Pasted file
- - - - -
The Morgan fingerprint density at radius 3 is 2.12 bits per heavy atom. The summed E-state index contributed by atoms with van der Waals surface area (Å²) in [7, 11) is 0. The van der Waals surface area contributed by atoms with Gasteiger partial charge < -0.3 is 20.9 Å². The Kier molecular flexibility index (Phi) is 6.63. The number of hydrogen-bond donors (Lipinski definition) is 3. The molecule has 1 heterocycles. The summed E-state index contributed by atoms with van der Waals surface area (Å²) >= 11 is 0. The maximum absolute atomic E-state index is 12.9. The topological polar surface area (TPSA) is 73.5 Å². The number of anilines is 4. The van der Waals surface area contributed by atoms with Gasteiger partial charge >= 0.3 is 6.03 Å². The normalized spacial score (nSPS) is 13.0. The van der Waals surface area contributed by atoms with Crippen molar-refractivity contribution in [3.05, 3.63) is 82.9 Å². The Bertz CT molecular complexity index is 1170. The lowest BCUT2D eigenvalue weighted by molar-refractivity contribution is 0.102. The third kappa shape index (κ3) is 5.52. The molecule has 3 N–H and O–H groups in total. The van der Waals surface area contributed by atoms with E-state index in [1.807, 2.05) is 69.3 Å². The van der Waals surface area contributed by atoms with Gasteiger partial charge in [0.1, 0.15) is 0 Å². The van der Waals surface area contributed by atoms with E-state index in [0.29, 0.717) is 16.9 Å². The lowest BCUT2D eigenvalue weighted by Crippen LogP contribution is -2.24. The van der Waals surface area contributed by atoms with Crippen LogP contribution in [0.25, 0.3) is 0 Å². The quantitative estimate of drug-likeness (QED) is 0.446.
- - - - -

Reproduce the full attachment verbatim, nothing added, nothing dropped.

The Morgan fingerprint density at radius 3 is 2.12 bits per heavy atom. The summed E-state index contributed by atoms with van der Waals surface area (Å²) in [7, 11) is 0. The van der Waals surface area contributed by atoms with Gasteiger partial charge < -0.3 is 20.9 Å². The Kier molecular flexibility index (Phi) is 6.63. The number of hydrogen-bond donors (Lipinski definition) is 3. The molecule has 1 heterocycles. The summed E-state index contributed by atoms with van der Waals surface area (Å²) >= 11 is 0. The maximum absolute atomic E-state index is 12.9. The topological polar surface area (TPSA) is 73.5 Å². The number of anilines is 4. The van der Waals surface area contributed by atoms with Gasteiger partial charge >= 0.3 is 6.03 Å². The normalized spacial score (nSPS) is 13.0. The van der Waals surface area contributed by atoms with Crippen molar-refractivity contribution in [3.05, 3.63) is 82.9 Å². The Bertz CT molecular complexity index is 1170. The lowest BCUT2D eigenvalue weighted by molar-refractivity contribution is 0.102. The third kappa shape index (κ3) is 5.52. The molecule has 3 N–H and O–H groups in total. The van der Waals surface area contributed by atoms with E-state index in [1.807, 2.05) is 69.3 Å². The van der Waals surface area contributed by atoms with Gasteiger partial charge in [0.1, 0.15) is 0 Å². The van der Waals surface area contributed by atoms with E-state index in [0.29, 0.717) is 16.9 Å². The lowest BCUT2D eigenvalue weighted by Crippen LogP contribution is -2.24. The van der Waals surface area contributed by atoms with Crippen LogP contribution in [0.25, 0.3) is 0 Å². The quantitative estimate of drug-likeness (QED) is 0.446.